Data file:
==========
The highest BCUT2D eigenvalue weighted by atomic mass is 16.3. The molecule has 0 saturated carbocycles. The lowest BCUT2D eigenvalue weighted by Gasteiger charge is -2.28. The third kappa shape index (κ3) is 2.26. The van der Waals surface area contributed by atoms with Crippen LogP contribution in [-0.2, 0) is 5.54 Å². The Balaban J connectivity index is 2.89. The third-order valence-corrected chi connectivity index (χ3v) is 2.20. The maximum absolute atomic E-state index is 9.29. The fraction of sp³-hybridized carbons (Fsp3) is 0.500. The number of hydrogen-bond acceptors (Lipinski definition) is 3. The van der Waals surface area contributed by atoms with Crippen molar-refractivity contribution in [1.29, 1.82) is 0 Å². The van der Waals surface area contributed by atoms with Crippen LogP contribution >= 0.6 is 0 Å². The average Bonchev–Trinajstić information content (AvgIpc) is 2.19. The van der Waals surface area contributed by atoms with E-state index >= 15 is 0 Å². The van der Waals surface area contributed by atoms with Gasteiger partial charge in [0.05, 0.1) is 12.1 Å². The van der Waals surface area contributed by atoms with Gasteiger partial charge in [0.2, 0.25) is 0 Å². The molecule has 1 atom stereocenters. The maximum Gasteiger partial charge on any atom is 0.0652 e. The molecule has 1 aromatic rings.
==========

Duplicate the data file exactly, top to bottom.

The highest BCUT2D eigenvalue weighted by atomic mass is 16.3. The molecule has 0 saturated carbocycles. The lowest BCUT2D eigenvalue weighted by Gasteiger charge is -2.28. The third kappa shape index (κ3) is 2.26. The van der Waals surface area contributed by atoms with Crippen LogP contribution in [-0.2, 0) is 5.54 Å². The Balaban J connectivity index is 2.89. The third-order valence-corrected chi connectivity index (χ3v) is 2.20. The maximum absolute atomic E-state index is 9.29. The fraction of sp³-hybridized carbons (Fsp3) is 0.500. The number of hydrogen-bond acceptors (Lipinski definition) is 3. The van der Waals surface area contributed by atoms with Crippen molar-refractivity contribution in [1.29, 1.82) is 0 Å². The van der Waals surface area contributed by atoms with Crippen LogP contribution >= 0.6 is 0 Å². The average Bonchev–Trinajstić information content (AvgIpc) is 2.19. The van der Waals surface area contributed by atoms with E-state index >= 15 is 0 Å². The van der Waals surface area contributed by atoms with Gasteiger partial charge in [0.05, 0.1) is 12.1 Å². The van der Waals surface area contributed by atoms with Gasteiger partial charge in [0.2, 0.25) is 0 Å². The molecule has 1 atom stereocenters. The maximum Gasteiger partial charge on any atom is 0.0652 e. The molecule has 1 aromatic rings.